Alcuin of York

Alcuin of York



Alcuin of York had a long career as a teacher and scholar, first at the school at York now known as St Peter’s School, York founded AD 627) and later as Charlemagne’s leading advisor on ecclesiastical and educational affairs. From 796 until his death he was abbot of the great monastery of St. Martin of Tours.

Alcuin came to the cathedral school of York in the golden age of Ecgbert and Eadbert. Egbert had been a disciple of the Venerable Bede who urged him to have York raised to an archbishopric. Eadbert was the king and brother to Egbert. These two men oversaw the reenergizing and reorganization of the English church with an emphasis on reforming the clergy and on the tradition of learning begun under Bede. Alcuin thrived under Egbert’s tutelage who loved him especially. It was in York that he formed his love of classical poetry, though he was sometimes troubled by the fact that it was written by non-Christians.

The York school was renowned as a centre of learning not only in religious matters but also in the liberal arts, literature and science named the seven liberal arts. It was from here that Alcuin drew inspiration for the school he would lead at the Frankish court. He revived the school with disciplines such as the trivium and the quadrivium.



Alcuin graduated from student to teacher sometime in the 750s. His ascendancy to the headship of the York school began after Aelbert became Archbishop of York in 767. Around the same time Alcuin became a deacon in the church. He was never ordained as a priest and there is no real evidence that he became an actual monk, but he lived his life like one.

In 781, King Elfwald sent Alcuin to Rome to petition the Pope for official confirmation of York’s status as an archbishopric and to confirm the election of a new archbishop, Eanbald I. On his way home he met Charlemagne, though not for the first time, in the Italian city of Parma.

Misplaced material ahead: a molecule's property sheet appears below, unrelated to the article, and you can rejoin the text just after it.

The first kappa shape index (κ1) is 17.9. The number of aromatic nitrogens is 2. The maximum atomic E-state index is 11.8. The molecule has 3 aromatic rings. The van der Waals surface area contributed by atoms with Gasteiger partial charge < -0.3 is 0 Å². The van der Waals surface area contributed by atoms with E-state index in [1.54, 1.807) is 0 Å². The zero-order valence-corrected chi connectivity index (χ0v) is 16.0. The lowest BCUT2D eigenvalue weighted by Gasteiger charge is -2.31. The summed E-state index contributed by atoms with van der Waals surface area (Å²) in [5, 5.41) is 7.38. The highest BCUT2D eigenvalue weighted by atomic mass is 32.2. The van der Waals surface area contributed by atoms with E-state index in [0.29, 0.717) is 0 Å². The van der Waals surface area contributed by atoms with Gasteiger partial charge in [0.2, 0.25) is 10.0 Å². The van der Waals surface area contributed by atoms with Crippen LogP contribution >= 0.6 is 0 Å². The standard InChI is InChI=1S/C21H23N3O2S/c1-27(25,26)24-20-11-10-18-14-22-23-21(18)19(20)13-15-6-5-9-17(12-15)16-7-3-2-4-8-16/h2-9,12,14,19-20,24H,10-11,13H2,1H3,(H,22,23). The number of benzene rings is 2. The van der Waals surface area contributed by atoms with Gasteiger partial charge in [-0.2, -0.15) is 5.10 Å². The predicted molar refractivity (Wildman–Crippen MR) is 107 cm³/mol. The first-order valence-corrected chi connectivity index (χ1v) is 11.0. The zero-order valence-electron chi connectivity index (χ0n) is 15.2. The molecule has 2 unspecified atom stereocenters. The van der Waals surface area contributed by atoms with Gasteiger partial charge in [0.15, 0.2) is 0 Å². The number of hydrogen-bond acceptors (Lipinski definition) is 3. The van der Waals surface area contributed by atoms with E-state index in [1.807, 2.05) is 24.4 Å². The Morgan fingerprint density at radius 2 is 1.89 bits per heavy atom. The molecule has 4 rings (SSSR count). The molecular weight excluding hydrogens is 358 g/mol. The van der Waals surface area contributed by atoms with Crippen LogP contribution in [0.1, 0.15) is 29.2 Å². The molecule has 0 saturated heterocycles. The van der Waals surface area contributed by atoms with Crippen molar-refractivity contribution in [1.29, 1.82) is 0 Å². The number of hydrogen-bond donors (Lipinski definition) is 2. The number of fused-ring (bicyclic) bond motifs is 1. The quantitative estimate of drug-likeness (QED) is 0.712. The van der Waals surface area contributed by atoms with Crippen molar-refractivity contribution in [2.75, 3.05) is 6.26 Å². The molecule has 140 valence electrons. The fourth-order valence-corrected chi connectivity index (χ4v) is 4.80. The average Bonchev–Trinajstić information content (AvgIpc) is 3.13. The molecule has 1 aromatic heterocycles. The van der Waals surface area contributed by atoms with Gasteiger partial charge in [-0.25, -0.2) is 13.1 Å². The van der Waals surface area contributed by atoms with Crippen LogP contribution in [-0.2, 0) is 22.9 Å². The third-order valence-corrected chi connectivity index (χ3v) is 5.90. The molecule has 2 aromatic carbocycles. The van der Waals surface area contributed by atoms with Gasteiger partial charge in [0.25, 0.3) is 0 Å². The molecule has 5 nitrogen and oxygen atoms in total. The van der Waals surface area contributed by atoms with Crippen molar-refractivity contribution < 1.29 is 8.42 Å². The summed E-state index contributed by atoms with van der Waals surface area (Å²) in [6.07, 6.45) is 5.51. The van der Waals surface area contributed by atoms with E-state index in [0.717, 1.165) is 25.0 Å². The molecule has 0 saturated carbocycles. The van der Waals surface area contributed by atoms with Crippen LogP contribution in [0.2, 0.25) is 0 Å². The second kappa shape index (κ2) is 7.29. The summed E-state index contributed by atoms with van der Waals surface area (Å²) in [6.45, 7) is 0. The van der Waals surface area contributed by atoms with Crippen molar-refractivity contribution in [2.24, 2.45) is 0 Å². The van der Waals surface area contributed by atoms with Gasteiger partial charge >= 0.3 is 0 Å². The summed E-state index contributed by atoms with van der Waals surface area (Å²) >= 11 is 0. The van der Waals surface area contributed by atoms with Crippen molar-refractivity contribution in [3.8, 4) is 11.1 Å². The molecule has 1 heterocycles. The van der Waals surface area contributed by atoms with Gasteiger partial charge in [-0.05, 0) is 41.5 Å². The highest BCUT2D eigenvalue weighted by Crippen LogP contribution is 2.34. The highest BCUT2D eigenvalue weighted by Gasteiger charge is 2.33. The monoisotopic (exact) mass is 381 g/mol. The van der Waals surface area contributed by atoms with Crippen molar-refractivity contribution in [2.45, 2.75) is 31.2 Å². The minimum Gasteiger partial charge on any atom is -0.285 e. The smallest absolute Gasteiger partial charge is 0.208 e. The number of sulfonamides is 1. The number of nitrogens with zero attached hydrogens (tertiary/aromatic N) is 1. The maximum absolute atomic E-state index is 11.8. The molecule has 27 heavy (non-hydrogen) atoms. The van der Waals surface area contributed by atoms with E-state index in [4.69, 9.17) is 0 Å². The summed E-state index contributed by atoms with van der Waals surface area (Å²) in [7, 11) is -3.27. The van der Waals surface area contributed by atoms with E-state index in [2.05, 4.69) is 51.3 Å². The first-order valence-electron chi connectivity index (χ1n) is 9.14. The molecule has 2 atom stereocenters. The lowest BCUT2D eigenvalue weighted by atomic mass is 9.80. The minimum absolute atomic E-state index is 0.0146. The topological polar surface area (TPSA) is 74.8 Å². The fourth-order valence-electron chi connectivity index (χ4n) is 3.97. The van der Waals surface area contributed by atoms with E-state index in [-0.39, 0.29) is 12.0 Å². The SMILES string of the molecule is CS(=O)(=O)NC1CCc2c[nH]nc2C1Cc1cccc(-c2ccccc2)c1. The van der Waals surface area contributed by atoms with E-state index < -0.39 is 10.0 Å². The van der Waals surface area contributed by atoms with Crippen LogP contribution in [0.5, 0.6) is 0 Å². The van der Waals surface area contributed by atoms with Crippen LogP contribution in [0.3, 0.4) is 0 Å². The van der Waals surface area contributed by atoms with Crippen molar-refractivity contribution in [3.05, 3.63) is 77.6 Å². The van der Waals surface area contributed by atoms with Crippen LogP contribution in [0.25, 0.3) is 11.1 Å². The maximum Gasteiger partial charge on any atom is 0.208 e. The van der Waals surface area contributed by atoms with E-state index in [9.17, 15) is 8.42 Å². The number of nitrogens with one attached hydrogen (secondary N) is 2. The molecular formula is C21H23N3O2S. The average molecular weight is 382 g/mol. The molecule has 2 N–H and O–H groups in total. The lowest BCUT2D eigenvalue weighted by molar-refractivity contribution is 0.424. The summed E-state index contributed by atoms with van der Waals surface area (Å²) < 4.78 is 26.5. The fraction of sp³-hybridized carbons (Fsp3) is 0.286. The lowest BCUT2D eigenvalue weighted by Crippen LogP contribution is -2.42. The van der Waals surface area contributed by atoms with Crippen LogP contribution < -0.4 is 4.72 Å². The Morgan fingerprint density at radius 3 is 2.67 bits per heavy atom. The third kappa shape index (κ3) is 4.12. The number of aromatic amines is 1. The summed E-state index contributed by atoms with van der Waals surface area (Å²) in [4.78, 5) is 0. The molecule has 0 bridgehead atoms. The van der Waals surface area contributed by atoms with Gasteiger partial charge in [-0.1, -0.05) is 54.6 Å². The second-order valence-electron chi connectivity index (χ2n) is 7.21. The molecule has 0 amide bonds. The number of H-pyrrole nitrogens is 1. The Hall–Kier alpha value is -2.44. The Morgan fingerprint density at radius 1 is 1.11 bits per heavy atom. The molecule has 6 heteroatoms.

Alcuin was reluctantly persuaded to join Charles’s court. His love of the church and his intellectual curiosity made the offer one that he could not refuse. He was to join an already illustrious group of scholars that Charles had gathered around him.

Alcuin was welcomed at the Palace School of Charlemagne. The school had been founded under the king’s ancestors as a place for educating the royal children, mostly in manners and the ways of the court. However, King Charles wanted more than this – he wanted to include the liberal arts and, most importantly, the study of the religion that he held sacred. From 782 to 790, Alcuin had as pupils Charlemagne himself, his sons Pepin and Louis, the young men sent for their education to the court, and the young clerics attached to the palace chapel. Bringing with him from York his assistants Pyttel, Sigewulf and Joseph, Alcuin revolutionized the educational standards of the Palace School, introducing Charlemagne to the liberal arts and creating a personalised atmosphere of scholarship and learning to the extent that the institution came to be known as the “school of Master Albinus”.

Charlemagne was master at gathering the best men of every nation in his court. He himself became far more than just the king at the centre. It seems that Charlemagne made many of these men his closest friends and counsellors. They referred to him as “David”, a reference to the Biblical King David. Alcuin soon found himself on intimate terms with the king and with the other men at court to whom he gave nicknames to be used for work and play.